Home CoronaVirus Deputy health officer warns Pennington community against hesitancy with COVID-19 vaccines

Deputy health officer warns Pennington community against hesitancy with COVID-19 vaccines

Montgomery Township Deputy Health Officer Devangi Patel recently warned the Pennington Council and community about COVID-19 vaccine hesitancy.

During a Pennington Council meeting on April 5, Patel spotlighted the need to start dealing with the segments of the population that are vaccine hesitant. She stated that even though there is a short supply of vaccine, many people still need to be vaccinated.

“Building trust with those communities and educating them and giving them factual information about vaccines. these are calls we come across daily at the health department,” Patel said. “People are very concerned and very fearful. It is also concerning that the sources of information that they trust and believe in are not trustworthy. We encourage people to call us at the health department if they have any questions regarding vaccines.”

According to information gathered last month by the nonprofit Kaiser Family Foundation from its national COVID-19 Vaccine Monitor in the category of wait-and-see, 25% of 18-29-year-olds are wait-and-see, 18% between age 30-49, 17% with 50-64 year-olds, and 7% with 65 and older.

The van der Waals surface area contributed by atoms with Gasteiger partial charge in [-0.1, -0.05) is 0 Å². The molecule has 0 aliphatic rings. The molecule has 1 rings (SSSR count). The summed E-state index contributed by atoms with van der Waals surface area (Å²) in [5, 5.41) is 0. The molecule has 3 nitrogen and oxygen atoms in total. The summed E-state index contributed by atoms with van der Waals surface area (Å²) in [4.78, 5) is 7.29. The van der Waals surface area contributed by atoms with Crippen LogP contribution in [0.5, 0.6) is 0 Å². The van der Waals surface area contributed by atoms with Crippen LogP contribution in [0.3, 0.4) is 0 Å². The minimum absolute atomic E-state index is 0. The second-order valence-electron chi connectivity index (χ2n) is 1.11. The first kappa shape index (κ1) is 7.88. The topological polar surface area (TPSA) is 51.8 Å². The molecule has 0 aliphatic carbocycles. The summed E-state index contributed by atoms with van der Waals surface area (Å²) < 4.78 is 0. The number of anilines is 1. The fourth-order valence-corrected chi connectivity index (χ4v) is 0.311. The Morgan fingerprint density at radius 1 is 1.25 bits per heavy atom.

Gov. Phil Murphy on April 5 announced that all individuals age 16 and older will be eligible to receive a COVID-19 vaccination on April 19.

According to state officials, the state vaccination roll out has administered 4.7 million doses of vaccine to eligible adults, essential frontline workers, educators, and high-risk groups.

About 1.79 million adults are fully vaccinated.

Patel also warned against pandemic fatigue and coronavirus variants.

“We are seeing the variants threaten a third wave, specifically the UK variant. Many of the cases we are seeing now are the variant cases. The variant cases are more common amongst people that are unvaccinated and not practicing public health precautions,” she said. “Some of the things we are dealing with are pandemic fatigue. We have been through this for over a year now and we are seeing the results of people being frustrated and tired of being in the environment of lockdowns and continuous use public health precaution such as masking and social distancing.”

As part of how to heal from the pandemic, Patel suggested focusing on mental health with different programs and activities that stakeholders in the community continue to provide.

“Mental health was a huge concern pre-COVID-19. Most of our meetings and conversations with community stakeholders revolved around mental health, especially youth mental health, and it has only become more prominent,” she said. “We are also going to have to focus on our economy – keeping our workers safe, encouraging employers to be aware of their requirements and public health guidance. Once of the things we learned is that a lot of employers are not aware of what they need to do once they have identified someone in their place of employment that has been in close contact or is a positive case for COVID-19.”

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